In a series of events that underscores my faith in the universe, the buyer, a couple in fact, had lost a PT Cruiser in an accident just a week before. When they arrived in their rental to look at my car, they had just picked up their insurance settlement. My car sat waiting for them, glistening in the sun on my driveway. Although I showed them it’s ailments and infirmities, they were focused on the positives—it was their favorite car, a great color, and they had never owned a convertible. The new tires and a new battery meant they weren’t perturbed by the broken glove box or quirky back hatch. They drove it for about five minutes, arrived back and announced, “sold.” We shook hands on the deal and they went off to procure cash.

While I waited for them, I took the plates off the car and worked on cleaning out my garage. The youngest of four neighboring children arrived, a little girl in her Girl Scout sash, her father trailing her and dragging a wagon full of cookies behind him. I never buy Girl Scout cookies because once I start eating them I can’t stop (what’s in those cookies?), but the day felt like a day for spreading good will, so I bought two. My car’s new owners arrived and they bought four boxes of cookies on the way in the door to sign the paperwork. In a manner of minutes I had a brand new-to-me pile of cash and they drove off, the husband trailing his happy wife in her new-to-her convertible. I wonder if she ate any cookies on her way? A fan of snacking and driving, I certainly would have.

Happy New February Moon—with Valentine’s Day in the rearview mirror and spring glimmering around the corner. May you find that all is well in your world as you launch new explorations. As ever, Namaste, Rxo

Itsy Bitsy

Itsy Bitsy

What is your spider’s name?

In the novel I’m writing, perhaps more slowly than I’d like, naming the characters as they arrive is both a pleasure and a challenge. Like T. S. Eliot, I believe that the “naming of cats is a difficult matter,” and it doesn’t end with cats. Anyone with a presence in my life, real or imagined, generally ends up with a nickname, or perhaps a slew of them, and my characters complicate matters by changing their names or the spelling of their names, assuring a messy, messy draft.

Among the pages of this blog I have nicknamed a squirrel, Cooper, a deer, Peter, my children and mother, by their ages, and several partners-in-crime. In naming the people who appear here, my intent is to offer them some slight shield of privacy. Perhaps, given the wide-open world of the web, vague anonymity is a more operative phrase; by now those who live with me know they’re likely to end up among my stories, but that I’ll be kind.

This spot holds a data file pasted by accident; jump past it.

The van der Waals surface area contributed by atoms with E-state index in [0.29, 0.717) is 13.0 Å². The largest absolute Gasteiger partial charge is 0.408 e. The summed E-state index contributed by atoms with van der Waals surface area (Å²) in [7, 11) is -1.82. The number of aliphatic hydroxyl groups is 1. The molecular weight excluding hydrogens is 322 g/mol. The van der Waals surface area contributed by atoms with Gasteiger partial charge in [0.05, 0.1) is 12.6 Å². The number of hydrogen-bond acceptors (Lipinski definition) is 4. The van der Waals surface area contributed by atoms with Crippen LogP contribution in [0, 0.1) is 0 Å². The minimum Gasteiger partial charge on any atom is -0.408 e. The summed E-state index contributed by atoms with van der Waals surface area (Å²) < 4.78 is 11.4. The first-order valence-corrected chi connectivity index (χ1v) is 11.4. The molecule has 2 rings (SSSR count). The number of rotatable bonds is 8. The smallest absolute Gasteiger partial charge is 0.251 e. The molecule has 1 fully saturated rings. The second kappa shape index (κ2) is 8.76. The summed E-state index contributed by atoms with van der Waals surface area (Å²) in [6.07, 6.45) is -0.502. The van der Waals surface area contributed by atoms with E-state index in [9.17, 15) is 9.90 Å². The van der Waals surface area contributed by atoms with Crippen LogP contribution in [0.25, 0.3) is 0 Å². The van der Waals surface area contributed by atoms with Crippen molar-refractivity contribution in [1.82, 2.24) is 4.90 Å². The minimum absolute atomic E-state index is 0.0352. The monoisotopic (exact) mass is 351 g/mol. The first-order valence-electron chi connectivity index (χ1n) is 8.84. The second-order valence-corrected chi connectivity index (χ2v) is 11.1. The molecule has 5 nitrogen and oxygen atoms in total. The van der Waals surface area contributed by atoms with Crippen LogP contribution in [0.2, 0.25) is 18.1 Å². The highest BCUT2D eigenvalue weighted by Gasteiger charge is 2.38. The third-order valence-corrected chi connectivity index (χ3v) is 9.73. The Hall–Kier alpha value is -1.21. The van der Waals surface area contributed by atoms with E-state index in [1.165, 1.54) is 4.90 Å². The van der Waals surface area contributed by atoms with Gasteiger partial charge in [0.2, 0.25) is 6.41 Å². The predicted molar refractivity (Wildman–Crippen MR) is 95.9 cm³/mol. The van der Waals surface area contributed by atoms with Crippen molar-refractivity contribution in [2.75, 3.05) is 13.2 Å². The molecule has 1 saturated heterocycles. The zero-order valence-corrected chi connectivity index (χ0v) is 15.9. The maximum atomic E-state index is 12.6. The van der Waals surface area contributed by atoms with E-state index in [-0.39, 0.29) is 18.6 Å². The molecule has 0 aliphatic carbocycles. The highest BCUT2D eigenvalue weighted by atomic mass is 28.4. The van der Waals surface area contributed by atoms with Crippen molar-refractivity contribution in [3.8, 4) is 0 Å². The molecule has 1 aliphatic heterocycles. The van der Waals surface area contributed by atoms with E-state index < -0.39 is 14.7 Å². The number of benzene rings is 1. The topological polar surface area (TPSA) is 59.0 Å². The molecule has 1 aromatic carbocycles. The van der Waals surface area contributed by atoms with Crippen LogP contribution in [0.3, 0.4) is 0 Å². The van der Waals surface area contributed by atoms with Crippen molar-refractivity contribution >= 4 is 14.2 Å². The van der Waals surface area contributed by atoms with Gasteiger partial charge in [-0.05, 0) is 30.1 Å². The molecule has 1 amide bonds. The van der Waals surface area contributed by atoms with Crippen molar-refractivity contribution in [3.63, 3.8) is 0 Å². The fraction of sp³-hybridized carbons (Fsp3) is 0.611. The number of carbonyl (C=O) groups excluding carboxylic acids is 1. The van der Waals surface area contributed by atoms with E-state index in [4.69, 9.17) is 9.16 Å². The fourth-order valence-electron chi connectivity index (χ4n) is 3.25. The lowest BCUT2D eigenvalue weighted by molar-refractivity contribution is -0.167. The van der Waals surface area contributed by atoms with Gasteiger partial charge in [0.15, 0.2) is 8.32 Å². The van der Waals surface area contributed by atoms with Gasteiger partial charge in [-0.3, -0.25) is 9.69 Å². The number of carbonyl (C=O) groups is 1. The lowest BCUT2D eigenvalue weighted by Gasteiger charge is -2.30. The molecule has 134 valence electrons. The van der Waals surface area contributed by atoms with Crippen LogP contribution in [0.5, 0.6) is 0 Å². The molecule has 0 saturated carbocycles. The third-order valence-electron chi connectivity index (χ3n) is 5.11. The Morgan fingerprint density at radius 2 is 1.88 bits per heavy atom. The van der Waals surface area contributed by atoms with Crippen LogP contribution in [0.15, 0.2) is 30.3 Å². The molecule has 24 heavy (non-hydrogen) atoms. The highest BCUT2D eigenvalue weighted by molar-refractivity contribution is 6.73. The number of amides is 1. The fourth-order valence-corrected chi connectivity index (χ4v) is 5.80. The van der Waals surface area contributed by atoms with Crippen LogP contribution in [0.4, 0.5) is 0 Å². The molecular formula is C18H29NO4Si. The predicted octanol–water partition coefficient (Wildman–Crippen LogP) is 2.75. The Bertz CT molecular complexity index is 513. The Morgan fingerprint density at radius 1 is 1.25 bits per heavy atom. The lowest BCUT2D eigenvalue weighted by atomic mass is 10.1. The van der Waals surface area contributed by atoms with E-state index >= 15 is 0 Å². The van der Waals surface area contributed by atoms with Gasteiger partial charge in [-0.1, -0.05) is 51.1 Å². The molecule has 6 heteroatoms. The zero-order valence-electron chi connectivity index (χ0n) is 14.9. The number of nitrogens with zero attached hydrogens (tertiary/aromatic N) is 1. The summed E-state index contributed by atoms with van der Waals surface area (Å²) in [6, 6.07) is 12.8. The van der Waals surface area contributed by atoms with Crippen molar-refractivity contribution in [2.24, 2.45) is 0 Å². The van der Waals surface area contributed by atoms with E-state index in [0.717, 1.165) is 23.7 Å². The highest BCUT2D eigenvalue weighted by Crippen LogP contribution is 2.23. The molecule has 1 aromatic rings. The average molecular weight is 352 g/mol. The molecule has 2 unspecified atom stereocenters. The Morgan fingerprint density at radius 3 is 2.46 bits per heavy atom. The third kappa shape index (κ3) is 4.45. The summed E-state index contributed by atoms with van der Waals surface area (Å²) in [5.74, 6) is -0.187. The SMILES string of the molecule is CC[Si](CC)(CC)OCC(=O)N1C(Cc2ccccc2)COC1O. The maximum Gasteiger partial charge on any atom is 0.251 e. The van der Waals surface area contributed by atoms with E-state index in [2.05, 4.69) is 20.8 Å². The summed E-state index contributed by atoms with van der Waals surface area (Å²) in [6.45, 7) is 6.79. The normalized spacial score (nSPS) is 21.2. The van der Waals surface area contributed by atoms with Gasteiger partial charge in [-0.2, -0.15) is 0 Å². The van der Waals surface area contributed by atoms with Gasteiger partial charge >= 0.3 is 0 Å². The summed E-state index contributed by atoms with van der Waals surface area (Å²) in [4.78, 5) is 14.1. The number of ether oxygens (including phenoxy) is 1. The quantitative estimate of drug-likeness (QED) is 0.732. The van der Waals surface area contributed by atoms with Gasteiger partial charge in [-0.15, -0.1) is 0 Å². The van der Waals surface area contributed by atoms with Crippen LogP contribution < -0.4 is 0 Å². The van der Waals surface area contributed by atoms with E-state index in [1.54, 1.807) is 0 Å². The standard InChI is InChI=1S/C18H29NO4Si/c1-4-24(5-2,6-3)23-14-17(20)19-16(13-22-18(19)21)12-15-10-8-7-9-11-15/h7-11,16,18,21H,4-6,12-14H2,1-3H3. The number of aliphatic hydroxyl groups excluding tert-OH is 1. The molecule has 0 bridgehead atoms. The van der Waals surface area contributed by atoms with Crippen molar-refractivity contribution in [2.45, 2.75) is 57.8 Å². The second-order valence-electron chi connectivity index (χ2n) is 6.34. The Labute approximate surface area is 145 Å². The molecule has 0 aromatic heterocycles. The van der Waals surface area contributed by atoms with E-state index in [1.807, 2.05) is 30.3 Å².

So what was my resistance to naming my spider?

She first caught my eye outside my front door in September. Just below eye level in the long narrow window to the side of the door, she had spun a web, her abdomen swollen and ready to fill the egg sac she next meticulously created. Over the next few days I studied her progress, her web a scant tangle of threads, not the artistic creation of the more precise wolf spider whose web glistened just beyond the kitchen window.

As the weeks marched along, the spider went from one egg sac to three. Then one day, the first and largest was suddenly surrounded by tiny specks, as though it had spilled its contents. The all-knowing Internet informed me that these were, in fact, tiny spiders, existing in a kind of in-between stage. Born with hard exoskeletons, they grow and molt, grow and molt, not immediately leaving the protection and food source of their initial nest until they are large enough to manage on their own. Soon enough, the specks in my window went from tiny translucent blobs to tiny spider-shaped spots to slightly larger spider-shaped beings with legs and dark abdomens. As they grew, their watchful mother made two more egg sacs, her own abdomen newly swollen. When she was skinny again, she rested, her babies nearby.

Watching turned to worry that the web would tear or frost would kill the spider. Checking in with her became a daily event, although when I would stop to see her at night, I would see her in a more active state. As I watched her one night working her web, waiting patiently for a tiny fly to get stuck, I understood the brilliance of her location—with the lights on in the house and the dimming skies without, her prey was drawn toward the light and caught in the web on its way. She was a well-fed spider.